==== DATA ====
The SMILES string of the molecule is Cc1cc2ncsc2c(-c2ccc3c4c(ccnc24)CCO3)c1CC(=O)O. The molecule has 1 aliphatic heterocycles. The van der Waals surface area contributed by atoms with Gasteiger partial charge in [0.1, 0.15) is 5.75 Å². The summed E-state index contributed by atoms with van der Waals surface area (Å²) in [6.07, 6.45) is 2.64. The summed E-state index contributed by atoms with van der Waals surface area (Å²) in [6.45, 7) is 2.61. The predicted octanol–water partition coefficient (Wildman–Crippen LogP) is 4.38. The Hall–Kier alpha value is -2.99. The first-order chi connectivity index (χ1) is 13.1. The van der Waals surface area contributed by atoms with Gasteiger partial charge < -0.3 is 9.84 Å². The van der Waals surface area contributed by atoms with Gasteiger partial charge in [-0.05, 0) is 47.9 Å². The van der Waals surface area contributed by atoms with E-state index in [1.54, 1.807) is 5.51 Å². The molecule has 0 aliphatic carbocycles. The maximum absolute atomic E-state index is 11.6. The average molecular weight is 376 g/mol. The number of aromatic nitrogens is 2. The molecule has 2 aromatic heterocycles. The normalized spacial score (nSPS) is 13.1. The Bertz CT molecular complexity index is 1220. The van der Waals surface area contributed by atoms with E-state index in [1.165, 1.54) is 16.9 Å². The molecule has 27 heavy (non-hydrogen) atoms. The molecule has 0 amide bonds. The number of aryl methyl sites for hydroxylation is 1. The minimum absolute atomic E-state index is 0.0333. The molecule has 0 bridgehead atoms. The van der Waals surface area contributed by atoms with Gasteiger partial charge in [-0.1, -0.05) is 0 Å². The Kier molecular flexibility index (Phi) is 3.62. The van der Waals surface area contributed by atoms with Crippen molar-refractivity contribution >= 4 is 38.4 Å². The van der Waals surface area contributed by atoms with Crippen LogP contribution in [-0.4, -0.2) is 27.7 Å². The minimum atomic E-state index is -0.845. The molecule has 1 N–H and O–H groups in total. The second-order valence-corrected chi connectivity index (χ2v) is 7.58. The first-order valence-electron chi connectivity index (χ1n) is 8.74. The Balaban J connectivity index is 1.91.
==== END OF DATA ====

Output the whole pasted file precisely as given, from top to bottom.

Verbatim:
The SMILES string of the molecule is Cc1cc2ncsc2c(-c2ccc3c4c(ccnc24)CCO3)c1CC(=O)O. The molecule has 1 aliphatic heterocycles. The van der Waals surface area contributed by atoms with Gasteiger partial charge in [0.1, 0.15) is 5.75 Å². The summed E-state index contributed by atoms with van der Waals surface area (Å²) in [6.07, 6.45) is 2.64. The summed E-state index contributed by atoms with van der Waals surface area (Å²) in [6.45, 7) is 2.61. The predicted octanol–water partition coefficient (Wildman–Crippen LogP) is 4.38. The Hall–Kier alpha value is -2.99. The first-order chi connectivity index (χ1) is 13.1. The van der Waals surface area contributed by atoms with Gasteiger partial charge < -0.3 is 9.84 Å². The van der Waals surface area contributed by atoms with Gasteiger partial charge in [-0.05, 0) is 47.9 Å². The van der Waals surface area contributed by atoms with E-state index in [1.54, 1.807) is 5.51 Å². The molecule has 0 aliphatic carbocycles. The maximum absolute atomic E-state index is 11.6. The average molecular weight is 376 g/mol. The number of aromatic nitrogens is 2. The molecule has 2 aromatic heterocycles. The normalized spacial score (nSPS) is 13.1. The Bertz CT molecular complexity index is 1220. The van der Waals surface area contributed by atoms with E-state index in [1.165, 1.54) is 16.9 Å². The molecule has 27 heavy (non-hydrogen) atoms. The molecule has 0 amide bonds. The number of aryl methyl sites for hydroxylation is 1. The minimum absolute atomic E-state index is 0.0333. The molecule has 0 bridgehead atoms. The van der Waals surface area contributed by atoms with Gasteiger partial charge in [-0.1, -0.05) is 0 Å². The Kier molecular flexibility index (Phi) is 3.62. The van der Waals surface area contributed by atoms with Crippen molar-refractivity contribution >= 4 is 38.4 Å². The van der Waals surface area contributed by atoms with Crippen LogP contribution in [-0.4, -0.2) is 27.7 Å². The minimum atomic E-state index is -0.845. The molecule has 1 N–H and O–H groups in total. The second-order valence-corrected chi connectivity index (χ2v) is 7.58. The first-order valence-electron chi connectivity index (χ1n) is 8.74. The Balaban J connectivity index is 1.91.